Are you looking for new poetry types to try out? Everyone knows the most common types of poetry like haiku, sonnet, ballad, and free verse. But what about the others?
In this article, you’ll discover a comprehensive list of different types of poetry with easy to understand explanations along with some examples. Some of these styles will have strict rhythm while others will use repetition or other techniques. Whether you are searching for new poetry styles to write or doing research for a critique, you will surely find this list useful and informative.
The Three Genres of Poetry
A few thousand years ago, the great philosopher Aristotle divided poetry into three genres: comedy, tragedy, and epic. He said comedy was an imitation of something inferior in a humorous way, while both tragedies and epics are ways of displaying suffering. The main differences he saw between tragedies and epics are that epics are told as narratives in heroic meter and epics are longer with the ability to jump back and forth to different events happening at the same time. Tragedies, on the other hand, are written in iambic meter and should be able to be read in only one hearing.
Today, most literature enthusiasts agree that poetry is divided into three parts: dramatic, lyric, and narrative.
Dramatic poetry is a drama written in verse and meant to be spoken. This type of writing is usually written as a story or portrays a situation. The majority of dramatic poetry is written in blank verse. The most famous authors of dramatic poetry are Shakespeare, Jonson, and Marlowe.
Lyric poetry expresses the thoughts and feelings of the writer and is often written with a song-like quality. Common types of lyrics include odes, elegies, and sonnets.
Narratives tell stories. Common types of narratives are ballads and epics.
Nonetheless, these three genres can easily be divided into more exact categories of poetry types.
Specific Poetry Types
Consists of five lines. Lines from 1 to 4 are made up of words, phrases, or clauses with the first letter of each line in alphabetical order. Line 5 is one sentence long and may start with any letter.
Consists of any number of lines which spell a word or message. Usually, the message is formed from the first letter of the phrase but may be any letter.(Continue reading…)
I have mentioned Clerihew a few times on this blog and I even made an entire theme of Bright Dreams Journal of the genre, but what exactly is it and what does it accomplish?
Why Write a Clerihew?
First and foremost, yes, poetry has to accomplish something. It does not matter what. Entertainment, persuasion, and information are the most common. For Clerihew, entertainment is the most obvious choice. However, using Clerihew as a way to give information about people can also be a great way to help children remember important historical figures.(Continue reading…)
Over the past thirty years, poets have begun putting much emphasis on imagery. This is not to say imagery wasn’t important in the past, look at haiku’s popularity. Nonetheless, imagery has expanded so much that it virtually is the poem. Poets have recently spent their entire writing describing actions, scenery, and objects. It’s an interesting phenomenon and has brought about great works of art in the process. These poets are known as “imagists.” However, you don’t need to be an imagist in order to use at least some imagery in poetry. Actually, all poems should have at least a minuscule. It may be added through similes, metaphors, simple to complex descriptions, personification, hyperbole, and use of concrete words.(Continue reading…)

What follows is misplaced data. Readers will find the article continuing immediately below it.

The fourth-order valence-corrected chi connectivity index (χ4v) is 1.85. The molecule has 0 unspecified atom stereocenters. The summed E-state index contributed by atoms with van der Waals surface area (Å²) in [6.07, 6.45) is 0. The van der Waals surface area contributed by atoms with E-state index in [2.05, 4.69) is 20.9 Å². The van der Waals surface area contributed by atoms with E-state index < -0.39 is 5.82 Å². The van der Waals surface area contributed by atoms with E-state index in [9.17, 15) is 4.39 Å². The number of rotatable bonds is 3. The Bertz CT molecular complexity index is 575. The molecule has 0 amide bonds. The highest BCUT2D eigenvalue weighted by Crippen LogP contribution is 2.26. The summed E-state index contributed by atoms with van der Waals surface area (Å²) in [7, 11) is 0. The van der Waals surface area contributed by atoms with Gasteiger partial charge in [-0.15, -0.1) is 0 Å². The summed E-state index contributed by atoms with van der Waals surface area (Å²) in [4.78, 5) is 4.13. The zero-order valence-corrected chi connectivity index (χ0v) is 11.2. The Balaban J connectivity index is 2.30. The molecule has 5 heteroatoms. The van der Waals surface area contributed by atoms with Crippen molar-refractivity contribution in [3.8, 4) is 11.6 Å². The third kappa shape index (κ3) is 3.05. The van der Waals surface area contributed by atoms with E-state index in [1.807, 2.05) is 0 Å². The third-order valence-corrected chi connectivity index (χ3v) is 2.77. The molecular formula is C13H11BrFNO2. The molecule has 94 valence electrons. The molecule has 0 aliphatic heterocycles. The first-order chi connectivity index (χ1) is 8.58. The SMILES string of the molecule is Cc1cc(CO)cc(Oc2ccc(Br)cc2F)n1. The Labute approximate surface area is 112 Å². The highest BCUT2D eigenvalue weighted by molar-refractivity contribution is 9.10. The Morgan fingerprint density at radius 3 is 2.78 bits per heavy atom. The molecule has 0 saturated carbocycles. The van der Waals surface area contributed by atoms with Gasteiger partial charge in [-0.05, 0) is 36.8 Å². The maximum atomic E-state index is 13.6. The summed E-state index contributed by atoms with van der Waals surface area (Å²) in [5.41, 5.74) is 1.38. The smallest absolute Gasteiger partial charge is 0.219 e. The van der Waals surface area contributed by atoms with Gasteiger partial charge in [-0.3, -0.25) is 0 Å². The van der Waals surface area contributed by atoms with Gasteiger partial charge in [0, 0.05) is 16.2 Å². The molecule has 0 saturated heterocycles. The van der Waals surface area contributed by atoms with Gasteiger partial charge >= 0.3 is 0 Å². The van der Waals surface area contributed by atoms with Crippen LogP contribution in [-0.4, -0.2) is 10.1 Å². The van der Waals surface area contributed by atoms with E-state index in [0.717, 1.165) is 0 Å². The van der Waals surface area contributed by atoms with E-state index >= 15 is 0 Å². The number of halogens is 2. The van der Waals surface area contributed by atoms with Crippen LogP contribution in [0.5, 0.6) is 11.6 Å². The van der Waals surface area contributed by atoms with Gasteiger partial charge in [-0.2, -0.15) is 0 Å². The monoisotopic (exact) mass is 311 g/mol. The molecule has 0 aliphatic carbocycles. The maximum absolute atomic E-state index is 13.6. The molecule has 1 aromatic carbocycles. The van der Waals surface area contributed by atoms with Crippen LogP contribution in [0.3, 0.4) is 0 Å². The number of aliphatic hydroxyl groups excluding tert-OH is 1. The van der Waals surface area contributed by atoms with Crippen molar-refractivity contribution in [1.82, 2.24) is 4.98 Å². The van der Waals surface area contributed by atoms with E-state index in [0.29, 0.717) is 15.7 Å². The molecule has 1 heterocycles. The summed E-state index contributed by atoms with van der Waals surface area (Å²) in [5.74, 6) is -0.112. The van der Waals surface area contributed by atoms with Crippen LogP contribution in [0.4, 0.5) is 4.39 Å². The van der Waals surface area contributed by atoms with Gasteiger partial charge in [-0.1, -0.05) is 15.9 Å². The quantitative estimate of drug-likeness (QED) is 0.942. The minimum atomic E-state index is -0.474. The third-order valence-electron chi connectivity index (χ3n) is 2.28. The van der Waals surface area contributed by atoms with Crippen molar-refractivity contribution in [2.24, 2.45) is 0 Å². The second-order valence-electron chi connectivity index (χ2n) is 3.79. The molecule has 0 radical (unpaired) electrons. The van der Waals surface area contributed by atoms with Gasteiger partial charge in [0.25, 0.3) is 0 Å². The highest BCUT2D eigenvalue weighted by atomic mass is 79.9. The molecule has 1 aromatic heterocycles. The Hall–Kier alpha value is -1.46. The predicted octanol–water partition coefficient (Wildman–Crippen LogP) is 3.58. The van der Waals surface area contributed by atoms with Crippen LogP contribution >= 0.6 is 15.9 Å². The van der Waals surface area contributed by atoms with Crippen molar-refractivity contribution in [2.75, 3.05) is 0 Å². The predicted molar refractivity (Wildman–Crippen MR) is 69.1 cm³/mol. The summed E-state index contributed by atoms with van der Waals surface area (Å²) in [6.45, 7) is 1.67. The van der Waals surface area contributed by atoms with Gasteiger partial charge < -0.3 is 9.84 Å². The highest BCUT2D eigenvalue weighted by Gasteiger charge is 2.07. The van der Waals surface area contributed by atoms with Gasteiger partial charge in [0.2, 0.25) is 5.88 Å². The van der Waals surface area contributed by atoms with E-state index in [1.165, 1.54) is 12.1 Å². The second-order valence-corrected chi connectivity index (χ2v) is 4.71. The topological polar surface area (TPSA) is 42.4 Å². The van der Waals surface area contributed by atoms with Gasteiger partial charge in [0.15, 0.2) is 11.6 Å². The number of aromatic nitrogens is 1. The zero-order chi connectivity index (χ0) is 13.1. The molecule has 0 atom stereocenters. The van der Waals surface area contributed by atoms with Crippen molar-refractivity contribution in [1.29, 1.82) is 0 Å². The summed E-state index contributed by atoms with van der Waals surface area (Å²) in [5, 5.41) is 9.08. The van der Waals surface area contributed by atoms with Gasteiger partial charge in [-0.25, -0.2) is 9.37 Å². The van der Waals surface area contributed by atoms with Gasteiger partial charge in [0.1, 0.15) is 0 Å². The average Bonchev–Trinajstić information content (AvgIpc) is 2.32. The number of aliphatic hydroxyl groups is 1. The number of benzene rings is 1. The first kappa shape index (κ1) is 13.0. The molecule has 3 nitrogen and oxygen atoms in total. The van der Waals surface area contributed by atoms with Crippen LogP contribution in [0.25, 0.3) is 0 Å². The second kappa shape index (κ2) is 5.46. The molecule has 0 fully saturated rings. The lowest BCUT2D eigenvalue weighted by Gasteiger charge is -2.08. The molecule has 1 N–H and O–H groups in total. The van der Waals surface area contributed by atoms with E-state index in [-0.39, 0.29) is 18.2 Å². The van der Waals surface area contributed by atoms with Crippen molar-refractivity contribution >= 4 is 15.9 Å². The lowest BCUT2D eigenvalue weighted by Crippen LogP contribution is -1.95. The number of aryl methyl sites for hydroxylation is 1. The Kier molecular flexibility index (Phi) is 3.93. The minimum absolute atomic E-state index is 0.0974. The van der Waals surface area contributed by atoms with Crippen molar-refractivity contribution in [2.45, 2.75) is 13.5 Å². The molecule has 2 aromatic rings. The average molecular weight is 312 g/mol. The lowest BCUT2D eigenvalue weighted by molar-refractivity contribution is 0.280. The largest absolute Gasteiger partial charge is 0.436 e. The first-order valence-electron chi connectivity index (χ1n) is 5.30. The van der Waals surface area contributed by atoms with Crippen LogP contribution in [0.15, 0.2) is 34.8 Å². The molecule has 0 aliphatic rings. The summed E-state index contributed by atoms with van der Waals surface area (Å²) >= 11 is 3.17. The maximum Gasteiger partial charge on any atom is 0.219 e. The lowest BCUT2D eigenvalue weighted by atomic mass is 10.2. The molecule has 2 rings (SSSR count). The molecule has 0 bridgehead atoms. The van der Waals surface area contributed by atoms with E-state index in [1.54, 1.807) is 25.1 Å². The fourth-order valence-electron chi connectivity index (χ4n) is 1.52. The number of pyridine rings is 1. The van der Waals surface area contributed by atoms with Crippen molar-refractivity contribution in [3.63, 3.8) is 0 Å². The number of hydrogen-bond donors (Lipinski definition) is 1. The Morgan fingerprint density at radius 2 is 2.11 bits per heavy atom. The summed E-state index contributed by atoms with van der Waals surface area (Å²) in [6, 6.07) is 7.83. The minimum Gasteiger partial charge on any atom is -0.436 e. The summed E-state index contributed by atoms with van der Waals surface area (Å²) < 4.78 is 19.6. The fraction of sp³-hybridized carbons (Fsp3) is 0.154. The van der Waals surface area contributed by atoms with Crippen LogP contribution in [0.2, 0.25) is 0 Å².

Sometimes we hit a brick-wall when brainstorming for our next poetry topic. When this happens, its good to hear another person’s idea of what to write about. These types of suggestions are often referred to as writing prompts (because they prompt you to write. Get it?). Below you’ll find a list of poetry prompts on a variety of subjects. Feel free to change them as much or as little as you’d like. Just be sure to keep that rhythm!
Poetry Writing Prompts
|1. An elderly couple has been married for 50 years. Suddenly, the wife passes away.
|2. What was the beauty of the ocean the first time you saw it?
|3. What is the sound of your house at night during a rainstorm?
|4. What was the feeling you had the first time you fell in love?
|5. Describe the fly that buzzes around your head on a hot and humid summer afternoon.
|6. What are your feelings when you watch the sunset with the person you care about most?
|7. Describe the buzzing sound in your ears after a screech.
|8. Describe the screech of the chalkboard.
|9. Describe the feeling of longing for something you can’t have.
Are you new to writing poetry or do you simply wish to become a better writer? The steps outlined below are designed for beginners in mind. Be sure to follow the steps to the letter. Once you become a more advanced writer you may wish to change the order up a bit, add your own steps, or possibly even forgo the steps all-together. However, I personally feel that following a routine is the best way to get the creative juices going and to formulate a poem.
Anyway, enough jibber-jabber. Below is a list of seven steps beginners can follow to write their first poem.(Continue reading…)
Every poet strives to be better. I’m no different. I continue to read poetry, refresh myself in the elements, and read tips from great authors as much as possible. During my free-time, I gathered some of the best tips I could find in poetry journals, magazines, and around the web over several years.
So here they are, the eighteen best tips I could find in order to help you write better poetry.(Continue reading…)